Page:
What Is a Midwife?

A midwife is a trained health professional who helps healthy women during labor, delivery, and after the birth of their babies. Midwives may deliver babies at birthing centers or at home, but most can also deliver babies at a hospital.

Women who choose midwives usually want very little medical intervention and have had no complications during their pregnancy. Because giving birth to twins is more complicated than giving birth to a single baby, many doctors don't recommend using a midwife unless under the direct supervision of a doctor.

Midwives can have different levels of training:

  • Certified nurse-midwives (CNMs) are registered nurses who have graduated from an accredited nurse-midwifery education program and have passed a national exam. They can practice in all 50 states and the District of Columbia.
  • Certified midwives (CMs) are non-nurse midwives who have a bachelor's degree or higher in a health field, have completed an accredited midwifery education program, and have passed a national exam. Only a few states permit CMs to practice.
  • Certified professional midwives (CPMs) are non-nurse midwives who have training and clinical experience in childbirth, including childbirth outside of the hospital, and have passed a national exam. Not all states permit CPMs to practice.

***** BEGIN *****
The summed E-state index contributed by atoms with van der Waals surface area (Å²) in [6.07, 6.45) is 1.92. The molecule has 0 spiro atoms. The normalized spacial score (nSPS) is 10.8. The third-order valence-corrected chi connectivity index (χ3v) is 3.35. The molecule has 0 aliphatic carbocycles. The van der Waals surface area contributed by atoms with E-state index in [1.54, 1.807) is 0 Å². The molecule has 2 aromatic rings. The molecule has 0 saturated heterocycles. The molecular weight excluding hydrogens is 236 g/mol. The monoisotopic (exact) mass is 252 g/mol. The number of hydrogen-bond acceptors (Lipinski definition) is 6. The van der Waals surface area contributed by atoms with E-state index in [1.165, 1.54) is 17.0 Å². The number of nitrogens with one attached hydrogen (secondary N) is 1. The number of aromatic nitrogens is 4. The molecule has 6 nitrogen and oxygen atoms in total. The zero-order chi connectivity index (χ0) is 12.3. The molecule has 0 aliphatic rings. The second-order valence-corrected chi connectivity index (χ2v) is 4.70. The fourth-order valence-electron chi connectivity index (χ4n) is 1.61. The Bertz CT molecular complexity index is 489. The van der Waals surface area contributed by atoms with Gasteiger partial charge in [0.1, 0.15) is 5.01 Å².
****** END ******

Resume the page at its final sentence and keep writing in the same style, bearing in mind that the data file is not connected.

• Lay midwives are not certified or licensed but have apprenticed or received informal training. 

What Does Your Midwife Do?

Your midwife can provide care before, during, or after your pregnancy. Your midwife will:

  • Provide family planning and preconception care
  • Do prenatal exams and order tests
  • Watch your physical and psychological health
  • Help you make your birth plans
  • Advise you about diet, exercise, meds, and staying healthy
  • Educate and counsel you about pregnancy, childbirth, and newborn care
  • Give you emotional and practical support during labor
  • Admit and discharge you from the hospital
  • Deliver your babies
  • Make referrals to doctors when needed

How Your Midwife Works With Your Pregnancy Team

Midwives have a relationship with an OB-GYN who provides consultation as needed. Your midwife may refer you to an obstetrician for care if a problem develops during your pregnancy. Your midwife also may team up with another midwife or doula to help with your labor and delivery. Make sure your midwife is in practice with a doctor.

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Why You Might Want to Choose a Midwife

You may want to consider working with a midwife if:

  • You want your childbirth to be as natural as possible with little medical intervention, such as an episiotomy, fetal monitoring, labor induction, etc.
  • You want the emotional, practical, and social support that midwives provide.

How to Choose a Midwife

When deciding who to choose, start by asking your doctor or OB if they can make a recommendation. You also may want to talk with any friends who have worked with a midwife to see what their experience was like and who they might recommend.